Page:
Take the 2-minute tour ×
Stack Overflow is a question and answer site for professional and enthusiast programmers. It's 100% free, no registration required.

I am trying to make a search view in Django. It is a search form with freetext input + some options to select, so that you can filter on years and so on. This is some of the code I have in the view so far, the part that does the filtering. And I would like some input on how expensive this would be on the database server.

soknad_list = Soknad.objects.all()

if var1:
    soknad_list = soknad_list.filter(pub_date__year=var1)

if var2:
    soknad_list = soknad_list.filter(muncipality__name__exact=var2)

if var3:
    soknad_list = soknad_list.filter(genre__name__exact=var3)

# TEXT SEARCH
stop_word_list = re.compile(STOP_WORDS, re.IGNORECASE)
search_term = '%s' % request.GET['q']
cleaned_search_term = stop_word_list.sub('', search_term)
cleaned_search_term = cleaned_search_term.strip()
if len(cleaned_search_term) != 0:
    soknad_list = soknad_list.filter(Q(dream__icontains=cleaned_search_term) | Q(tags__icontains=cleaned_search_term) | Q(name__icontains=cleaned_search_term) | Q(school__name__icontains=cleaned_search_term))

So what I do is, first make a list of all objects, then I check which variables exists (I fetch these with GET on an earlier point) and then I filter the results if they exists. But this doesn't seem too elegant, it probably does a lot of queries to achieve the result, so is there a better way to this?

It does exactly what I want, but I guess there is a better/smarter way to do this. Any ideas?

share|improve this question

3 Answers 3

up vote 4 down vote accepted

filter itself doesn't execute a query, no query is executed until you explicitly fetch items from query (e.g. get), and list( query ) also executes it.

share|improve this answer
    
Ok, so if this is true, it doesnt query the DB before the view get exectuted? So that when i actually queries the DB it is already filtered down? Because i am a little bit afraid of the overhead that comes with the Soknad.objects.all() at the beginning. –  espenhogbakk Dec 21 '08 at 7:46
    
Yes, this is correct. Django querysets are lazy, and are not executed until you actually access a result row (by slicing or iterating). So the only potential performance issues with your code are with the SQL generated by the final (single) database query. –  Carl Meyer Dec 21 '08 at 13:52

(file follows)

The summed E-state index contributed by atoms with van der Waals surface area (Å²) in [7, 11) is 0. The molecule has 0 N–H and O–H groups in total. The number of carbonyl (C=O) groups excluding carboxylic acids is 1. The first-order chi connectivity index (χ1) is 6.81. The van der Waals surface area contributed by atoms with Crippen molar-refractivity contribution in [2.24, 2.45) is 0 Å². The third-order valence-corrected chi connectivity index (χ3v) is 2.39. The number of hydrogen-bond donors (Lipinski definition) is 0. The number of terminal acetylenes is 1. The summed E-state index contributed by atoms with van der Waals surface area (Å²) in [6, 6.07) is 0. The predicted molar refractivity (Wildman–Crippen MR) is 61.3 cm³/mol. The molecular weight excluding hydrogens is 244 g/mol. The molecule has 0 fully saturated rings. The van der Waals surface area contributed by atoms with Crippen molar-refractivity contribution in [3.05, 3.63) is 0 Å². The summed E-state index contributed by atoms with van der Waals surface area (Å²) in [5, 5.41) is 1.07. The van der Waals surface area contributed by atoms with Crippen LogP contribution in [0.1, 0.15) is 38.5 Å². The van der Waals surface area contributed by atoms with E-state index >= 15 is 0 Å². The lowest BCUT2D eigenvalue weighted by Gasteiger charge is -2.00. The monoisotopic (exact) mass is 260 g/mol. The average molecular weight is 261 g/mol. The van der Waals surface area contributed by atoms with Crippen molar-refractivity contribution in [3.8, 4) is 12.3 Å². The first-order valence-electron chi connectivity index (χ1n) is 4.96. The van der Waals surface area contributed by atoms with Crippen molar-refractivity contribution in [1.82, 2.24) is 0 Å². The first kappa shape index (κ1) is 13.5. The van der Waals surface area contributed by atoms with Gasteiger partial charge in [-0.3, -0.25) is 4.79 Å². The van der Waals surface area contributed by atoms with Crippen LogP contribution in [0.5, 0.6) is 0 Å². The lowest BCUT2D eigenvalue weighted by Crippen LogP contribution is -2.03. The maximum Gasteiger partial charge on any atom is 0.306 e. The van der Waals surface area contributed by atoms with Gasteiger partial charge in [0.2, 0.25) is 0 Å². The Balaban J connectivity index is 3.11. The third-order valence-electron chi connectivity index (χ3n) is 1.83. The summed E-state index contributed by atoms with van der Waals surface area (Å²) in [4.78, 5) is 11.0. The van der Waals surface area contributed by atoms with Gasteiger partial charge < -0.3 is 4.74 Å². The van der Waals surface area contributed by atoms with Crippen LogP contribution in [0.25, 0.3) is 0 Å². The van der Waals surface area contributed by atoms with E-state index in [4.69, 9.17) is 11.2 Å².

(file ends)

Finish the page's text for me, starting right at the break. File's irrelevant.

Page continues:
Aha, thanks for the info Carl, this is great, so as long as the final resulting query is good, wich this might not be, it is good. I was afraid that i first did a query and got all objects, then filtered, and did a new query and so on, and that wouldnt be to good :) –  espenhogbakk Dec 21 '08 at 17:02

You can see the query that will be generated by using:

soknad_list.query.as_sql()[0]

You can then put that into your database shell to see how long the query takes, or use EXPLAIN (if your database backend supports it) to see how expensive it is.

share|improve this answer

As Aaron mentioned, you should get a hold of the query text that is going to be run against the database and use an EXPLAIN (or other some method) to view the query execution plan. Once you have a hold of the execution plan for the query you can see what is going on in the database itself. There are a lot of operations that see very expensive to run through procedural code that are very trivial for any database to run, especially if you provide indexes that the database can use for speeding up your query.

If I read your question correctly, you're retrieving a result set of all rows in the Soknad table. Once you have these results back you use the filter() method to trim down your results meet your criteria. From looking at the Django documentation, it looks like this will do an in-memory filter rather than re-query the database (of course, this really depends on which data access layer you're using and not on Django itself).

The most optimal solution would be to use a full-text search engine (Lucene, ferret, etc) to handle this for you. If that is not available or practical the next best option would be to to construct a query predicate (WHERE clause) before issuing your query to the database and let the database perform the filtering.

However, as with all things that involve the database, the real answer is 'it depends.' The best suggestion is to try out several different approaches using data that is close to production and benchmark them over at least 3 iterations before settling on a final solution to the problem. It may be just as fast, or even faster, to filter in memory rather than filter in the database.

share|improve this answer
    
-1 just wrong. Django does not "retrieve a result set of all rows" then do an "in-memory filter." In the code presented by the OP, no query is ever performed against the database at all, a SQL query is just constructed step by step. The query will not be executed until results are accessed. –  Carl Meyer Dec 21 '08 at 13:55
    
Guess I misunderstood objects.all() docs.djangoproject.com/en/dev/topics/db/queries/… –  Jeremiah Peschka Dec 21 '08 at 23:39

Your Answer

 
discard

By posting your answer, you agree to the privacy policy and terms of service.

Not the answer you're looking for? Browse other questions tagged or ask your own question.